Archive for September, 2004

i am officially now an old lady

So, does anybody know what time Boston high schools let kids out? Since I’m around during the day now, I keep noticing packs of schoolkids around 1:30-2 p.m., and my old lady voice takes over, and I mutter, “Damn kids, blocking up the crosswalks… shouldn’t they be in school?” I thought maybe Brighton schools let out around that time, but then I was in JP today around 1:30 and some school was clearly ending its day. It just seems so early to me. During high school I had to be at school by 7:40 a.m. and I still didn’t get out until 2:10 p.m., and I’m (fairly) certain that all public schools in Massachusetts need to be in session for a certain number of hours per day, or per week, or something. I don’t remember.
So, either I am an old lady, or those kids are getting to school by 7 a.m.

Boston Music Awards

Here are the winners. It’s a weird mix in my opinion. Aerosmith wins best album? Well, okay. To each their own…

like Taking Candy From A Baby

Former payroll supervisor, Nicole Bartlett, is accused of stealing over $200,000 from Boston’s Children’s Museum and its employees. I’m on the board of a nonprofit that had a similar situation at one time. Most nonprofits don’t have programs or procedures in place to prevent theft and fraud. They are spending what little money they have on their programs.
Worse yet, nonprofits can least sustain this kind of hit. Unlike profit-making enterprises, a single major theft of funds can completely wipe out a charitable organization. They don’t just have less dough to play around with; if the theft becomes public, usually the community doesn’t rally around them. It negatively impacts future fundraising and decreases public goodwill. People think “Hey, I’m not giving them my money only to have some knucklehead walk away with it.”
Stealing from The Children’s Museum is like taking candy from a baby or beating up a homeless person. It’s easy, hard for the victim to prevent, and twice as mean as picking on someone your own size.

Some people *love* the T in Boston
Can’t really say I blame them either :)

Genius Among Us

The 2004 MacArthur “genius” grants were just announced, and three out of 23 are here in Mass. This year’s John D. and Catherine T. MacArthur Fellows include:

Each will receive $500,000 in “no strings attached” support over the next five years.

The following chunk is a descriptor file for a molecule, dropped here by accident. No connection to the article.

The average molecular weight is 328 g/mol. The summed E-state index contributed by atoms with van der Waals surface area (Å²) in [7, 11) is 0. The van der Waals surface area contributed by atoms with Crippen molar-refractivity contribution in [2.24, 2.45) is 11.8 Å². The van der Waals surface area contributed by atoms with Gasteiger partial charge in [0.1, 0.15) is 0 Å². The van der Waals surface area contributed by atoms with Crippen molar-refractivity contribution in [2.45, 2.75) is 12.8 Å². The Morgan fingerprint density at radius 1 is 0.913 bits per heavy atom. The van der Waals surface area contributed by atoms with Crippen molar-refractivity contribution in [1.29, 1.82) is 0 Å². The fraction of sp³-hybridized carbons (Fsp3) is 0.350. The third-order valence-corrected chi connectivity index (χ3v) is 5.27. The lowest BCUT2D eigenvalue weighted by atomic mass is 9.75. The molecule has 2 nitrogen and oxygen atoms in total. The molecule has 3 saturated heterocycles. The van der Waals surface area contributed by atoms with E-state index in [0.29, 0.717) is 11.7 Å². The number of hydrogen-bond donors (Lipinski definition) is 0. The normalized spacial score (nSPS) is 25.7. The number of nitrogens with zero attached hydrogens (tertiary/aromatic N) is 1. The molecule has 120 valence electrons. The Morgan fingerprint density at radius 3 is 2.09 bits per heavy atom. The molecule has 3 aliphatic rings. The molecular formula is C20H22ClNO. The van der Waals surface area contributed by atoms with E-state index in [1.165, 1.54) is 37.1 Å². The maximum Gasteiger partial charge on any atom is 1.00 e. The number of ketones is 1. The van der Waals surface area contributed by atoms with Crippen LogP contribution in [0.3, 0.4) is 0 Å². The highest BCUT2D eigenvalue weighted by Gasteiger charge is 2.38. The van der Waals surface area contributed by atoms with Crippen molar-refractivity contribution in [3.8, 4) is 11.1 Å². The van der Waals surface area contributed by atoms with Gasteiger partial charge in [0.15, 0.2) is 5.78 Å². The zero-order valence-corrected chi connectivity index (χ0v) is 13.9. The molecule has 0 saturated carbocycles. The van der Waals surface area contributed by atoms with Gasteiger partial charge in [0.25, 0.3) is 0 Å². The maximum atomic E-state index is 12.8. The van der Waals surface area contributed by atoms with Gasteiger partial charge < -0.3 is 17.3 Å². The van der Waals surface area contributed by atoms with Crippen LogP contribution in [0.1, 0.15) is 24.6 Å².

My wife knows Vamsi (they are the same age in the same field at the same institution). When I told her he’d won a MacArthur she said “the bastard,” and quickly followed it up with “he deserves it.”
Now, if only they gave out Underachiever grants for folks like me….

Boston Celebrity?

I was looking for Boston Coach today and accidently ended up at Boston Cab. Apparently this is a site devoted to Boston Celebrity? I think. It is kind of hard to tell just looking at it for a second. But there is Mark Wahlberg and Ben Affleck, so alrighty then. Anyway. Boston Celebrity…hmm. Who knew?

you have the power

Hey, you there! Are you registered to vote? Did you know the last day to register to be able to vote in the presidential election is Oct. 13, 2004? Are you aware that this date is just over two weeks away?
If your answer to any of these questions is “No,” you should get your fine self over to this page and check out the ways you can register.
And, of course, make sure you actually do vote this coming Election Day, Tuesday, Nov. 2.
What are you waiting for???

metro blogging message boards are live.

Yay! Check out the brand new Metro Blogging Forum, with sections for each of the cities.

Deadly Suburbs

Poor Skadz just got out of the city and now Reuters reports the suburbs may be bad for your health.

Living in the suburbs may have once been part of the American dream but it can lead to nightmares such as high blood pressure, arthritis and headaches, researchers reported on Monday.

They didn’t mention ennui or tooth decay, but apparently cities, those densely-populated, concrete accretions of iniquity, are healthier than your average bucolic McMansion-strewn town. Boston was one of the densely-populated cities that were part of the study in October’s issue of Public Health, so we can’t even claim that they must be talking about Atlanta or Miami.

Finneran to resign?

Just heard on WBUR (NPR) that Finneran is probably going to step down as House Speaker sometime today, as he’s accepted a job with The Massachusetts Biotechnology Council (article here, from
Finneran has been Romney’s whipping boy ever since Romney got into office, but I don’t feel too bad for Finneran — he’s ruled over the Legislature with an iron fist. As the article says:

Finneran has been on Beacon Hill since 1979. In his eight years as speaker, he has maintained an iron grip on the House, employing his mastery of arcane legislative rules to bolster bills he supports and bury those he opposes. In a largely anonymous body, he is well known from the Cape to the Berkshires.

He’s also under some kind of cloud with regards to possible perjury.
Good riddance, but I don’t know who his successor would be, or if said successor would be any better.

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